People, Environment

Lake Urmia Water Level Stable

Lake Urmia Water Level StableLake Urmia Water Level Stable

The rising water level of Lake Urmia is a sign that the lake has stabilized, raising hopes for the its long-awaited recovery, according to director of the Department of Environment office in East Azarbaijan Province, Hamid Qasemi.

“On March 29, when the latest measurements was taken, the lake’s water level registered at 1,270.70 meters, an eight-centimeter rise compared to the corresponding period of last year,” the official told the media on Friday, ISNA reported.

That is also a 67cm rise compared to the beginning of the current water year, which started on September 23, 2015.

Commending efforts to revive the lake, Qasemi said despite an 8% decrease in rainfall in the current water year compared to the previous year, the restoration efforts have not been hindered.

“In spite of the declining rainfall and warm climate, efforts to revive the lake have helped increase Lake Urmia’s water level,” he said.

The lake’s stable water level has once again turned it into a hotspot for migratory birds, especially flamingoes that have returned to the lake following years of absence.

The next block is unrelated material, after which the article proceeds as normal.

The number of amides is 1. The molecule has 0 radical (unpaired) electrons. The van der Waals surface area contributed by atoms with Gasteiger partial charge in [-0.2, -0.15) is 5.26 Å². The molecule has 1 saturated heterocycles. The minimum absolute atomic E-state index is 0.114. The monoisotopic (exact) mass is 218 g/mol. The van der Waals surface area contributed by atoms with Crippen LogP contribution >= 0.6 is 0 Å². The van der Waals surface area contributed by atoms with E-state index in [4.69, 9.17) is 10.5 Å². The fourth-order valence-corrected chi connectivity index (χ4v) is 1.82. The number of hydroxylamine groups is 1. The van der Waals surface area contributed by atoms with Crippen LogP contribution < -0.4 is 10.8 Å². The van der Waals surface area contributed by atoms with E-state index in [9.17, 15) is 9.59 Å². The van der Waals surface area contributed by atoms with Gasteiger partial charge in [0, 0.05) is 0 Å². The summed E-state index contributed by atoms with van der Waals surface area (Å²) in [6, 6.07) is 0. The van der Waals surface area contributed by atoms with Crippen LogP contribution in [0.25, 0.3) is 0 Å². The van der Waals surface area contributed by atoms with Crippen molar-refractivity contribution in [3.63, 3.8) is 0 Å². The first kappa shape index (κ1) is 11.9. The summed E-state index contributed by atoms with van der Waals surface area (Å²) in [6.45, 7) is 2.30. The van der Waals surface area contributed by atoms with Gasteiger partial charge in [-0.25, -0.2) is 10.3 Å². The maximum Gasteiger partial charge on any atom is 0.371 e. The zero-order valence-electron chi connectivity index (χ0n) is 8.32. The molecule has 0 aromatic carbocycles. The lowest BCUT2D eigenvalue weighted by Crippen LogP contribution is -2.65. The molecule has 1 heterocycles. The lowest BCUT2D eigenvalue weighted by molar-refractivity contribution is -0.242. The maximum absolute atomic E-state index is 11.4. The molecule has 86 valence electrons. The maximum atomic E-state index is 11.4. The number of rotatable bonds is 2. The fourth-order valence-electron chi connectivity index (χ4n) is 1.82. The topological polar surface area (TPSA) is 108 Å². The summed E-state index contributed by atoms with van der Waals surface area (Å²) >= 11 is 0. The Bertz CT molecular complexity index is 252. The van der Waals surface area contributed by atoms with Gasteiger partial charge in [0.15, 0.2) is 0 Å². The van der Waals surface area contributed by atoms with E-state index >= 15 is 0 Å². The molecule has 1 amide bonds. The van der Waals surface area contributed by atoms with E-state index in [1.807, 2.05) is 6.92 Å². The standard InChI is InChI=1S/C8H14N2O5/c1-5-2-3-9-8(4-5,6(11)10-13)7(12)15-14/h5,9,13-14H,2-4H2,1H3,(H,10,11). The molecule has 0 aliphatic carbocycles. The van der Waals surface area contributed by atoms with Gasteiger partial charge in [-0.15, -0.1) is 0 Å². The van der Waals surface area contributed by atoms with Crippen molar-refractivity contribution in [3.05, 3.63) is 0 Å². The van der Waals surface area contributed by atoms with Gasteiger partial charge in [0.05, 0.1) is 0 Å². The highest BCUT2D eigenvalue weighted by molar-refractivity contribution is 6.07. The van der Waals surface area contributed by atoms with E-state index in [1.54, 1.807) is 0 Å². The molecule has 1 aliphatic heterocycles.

In its prime, the lake would draw more than 40,000 flamingoes every year, the largest assembly of the migratory birds in the Middle East.

  Almost Empty

During last Iranian year (ended March 19), major steps were taken to restore the lake, which now barely contains 5% of the water it held less than 20 years ago.

One of the most prominent measures taken by the Urmia Lake Restoration Program was the merger of Zarrinehroud and Siminehroud rivers, whose flow was then directed toward the lake. Shortly after, the reservoir of Boukan Dam was opened, feeding the lake with about 70 cubic meters of water every second.

Furthermore, the government has banned all agricultural development projects in the immediate vicinity of the troubled lake, and is in the process of establishing funds to buy 40% of the water rights of farmers around the lake in West Azarbaijan over five years. So far it has earmarked $60 million for the scheme.

The lake has dried up drastically due to a variety of factors, namely construction of a 15km causeway to shorten the travel time between Urmia and Tabriz cities as well as construction of several dams that have choked off water supply from the mountains towering either side of the lake.

Lake Urmia’s water level is expected to drop in the summer, as meteorologists predict a summer season between 1 to 1.5 degrees Celsius warmer than normal.